• Briefly pause at the top, then lower your arms in the same manner. 
  • Only go as high or low as you are able to without having to move your arms away from the wall. 
  • Continue this motion for 10-12 repetitions. 

Thoracic Bridge

The thoracic bridge helps to strengthen your hips, back, and shoulders. It promotes proper posture, facilitates a healthy spine, and thus helps to prevent injury to the back and shoulders. 

The following video explains how to safely do the thoracic bridge:

A Few More Tips

While stretching and exercises are needed to both reverse and prevent hunched or rounded shoulders, consider the following tips to aid in proper posture while working at your desk or computer.

  • Be conscious of your posture, and sit up straight (don’t slouch).
  • Be sure that the positioning of your computer or laptop facilitates proper posture as well.
  • Get a good office or desk chair that supports your lumbar spine. 
  • Get adequate exercise. Your job already requires a large amount of inactivity, so help tight muscles and joints out by moving them. Shoot for roughly 30 minutes of exercise daily.

Most importantly, incorporate frequent “movement breaks.” Get up and move around at least once an hour if not more. 

To your health!

–The Natural Healthy News Crew

P.S. Did you know that the best fat-burning workouts only take 9 minutes? 

It’s true. All you have to do is follow along with this free bodyweight workout 3X weekly (no equipment needed–basic & advanced videos available).


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Exploring the Role of the Health Belief Model in Preventative Health Behaviors




Preventative health behaviors are essential for maintaining overall well-being and preventing the onset of various illnesses and diseases. One model that has been widely used to explain and promote these behaviors is the Health Belief Model (HBM). The HBM is a psychological model that was originally developed in the 1950s by social psychologists Hochbaum, Rosenstock, and Kegels. It aims to explain and predict health behaviors by taking into account individual beliefs and perceptions.

The HBM is based on the premise that individuals are more likely to take action to prevent or control a health issue if they believe that they are susceptible to the issue, that it is severe, that taking action will be beneficial, and that they are capable of taking the necessary steps. These four key elements are known as perceived susceptibility, perceived severity, perceived benefits, and perceived barriers, respectively.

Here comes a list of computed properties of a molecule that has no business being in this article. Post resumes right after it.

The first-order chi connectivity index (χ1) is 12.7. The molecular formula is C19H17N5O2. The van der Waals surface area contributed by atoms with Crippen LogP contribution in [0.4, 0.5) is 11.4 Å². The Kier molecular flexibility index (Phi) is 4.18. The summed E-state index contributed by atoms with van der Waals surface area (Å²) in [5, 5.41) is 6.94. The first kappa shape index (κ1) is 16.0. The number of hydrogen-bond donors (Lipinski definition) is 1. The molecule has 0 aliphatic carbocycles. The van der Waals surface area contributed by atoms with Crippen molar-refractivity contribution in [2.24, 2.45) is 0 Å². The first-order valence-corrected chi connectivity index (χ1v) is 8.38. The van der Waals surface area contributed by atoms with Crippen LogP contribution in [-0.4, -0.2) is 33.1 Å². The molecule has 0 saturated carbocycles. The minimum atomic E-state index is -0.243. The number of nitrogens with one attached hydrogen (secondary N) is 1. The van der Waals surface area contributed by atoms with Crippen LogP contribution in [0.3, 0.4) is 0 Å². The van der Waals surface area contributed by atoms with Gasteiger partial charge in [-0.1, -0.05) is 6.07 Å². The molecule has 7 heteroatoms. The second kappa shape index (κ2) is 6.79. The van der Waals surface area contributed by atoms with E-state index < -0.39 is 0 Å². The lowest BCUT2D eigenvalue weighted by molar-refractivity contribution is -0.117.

Perceived susceptibility refers to an individual’s belief about their personal risk of developing a particular health issue. For example, someone who believes that they are at high risk of developing heart disease may be more likely to engage in preventative behaviors such as exercising regularly and eating a healthy diet.

Perceived severity is the individual’s belief about the seriousness of the health issue. If someone believes that the consequences of not taking action to prevent a particular health issue are severe, they may be more motivated to engage in preventative behaviors.

Perceived benefits refer to the individual’s belief that taking action to prevent or control the health issue will be effective in reducing the risk. If someone believes that exercising regularly and eating a healthy diet will help to lower their risk of developing heart disease, they may be more likely to engage in these behaviors.

Perceived barriers are the obstacles that may prevent an individual from taking action to prevent or control a health issue. These barriers may be financial, logistical, or psychological. For example, someone may be deterred from exercising regularly due to a lack of time or access to a gym.

The HBM has been applied to a wide range of preventative health behaviors, including cancer screenings, vaccinations, and healthy lifestyle choices. Research has shown that individuals who have higher levels of perceived susceptibility, severity, benefits, and lower levels of barriers are more likely to engage in preventative health behaviors.

Healthcare providers and public health professionals can use the HBM to design interventions and communication strategies that promote preventative health behaviors. By addressing and changing individuals’ beliefs and perceptions, these interventions can help to increase motivation and enable people to take action to protect their health.

In conclusion, the Health Belief Model is a valuable framework for understanding and promoting preventative health behaviors. By considering individuals’ beliefs and perceptions about their health, healthcare providers can design effective interventions that motivate and empower people to take control of their well-being. The HBM plays a crucial role in shaping public health strategies and encouraging individuals to adopt healthy lifestyles to prevent the onset of diseases and illnesses.

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How to Perform CPR Fast and Effectively




( – EVERYONE HAS SEEN THE tense moments in movies where someone collapses, and someone else dashes to the scene to begin cardiopulmonary resuscitation (CPR).

One crucial action, such as retrieving an automated external defibrillator (AED), can make the difference between life and death. This action is typically not given much emphasis.

Follow these life-saving steps immediately:

Step 1: Check the Scene

Check to see if the person is alright by tapping them and asking if there are any chemical spills or downed electrical lines.

Step 2: Check for Breathing

Proceed to the next step immediately if they are not breathing or are only sometimes gasping for air.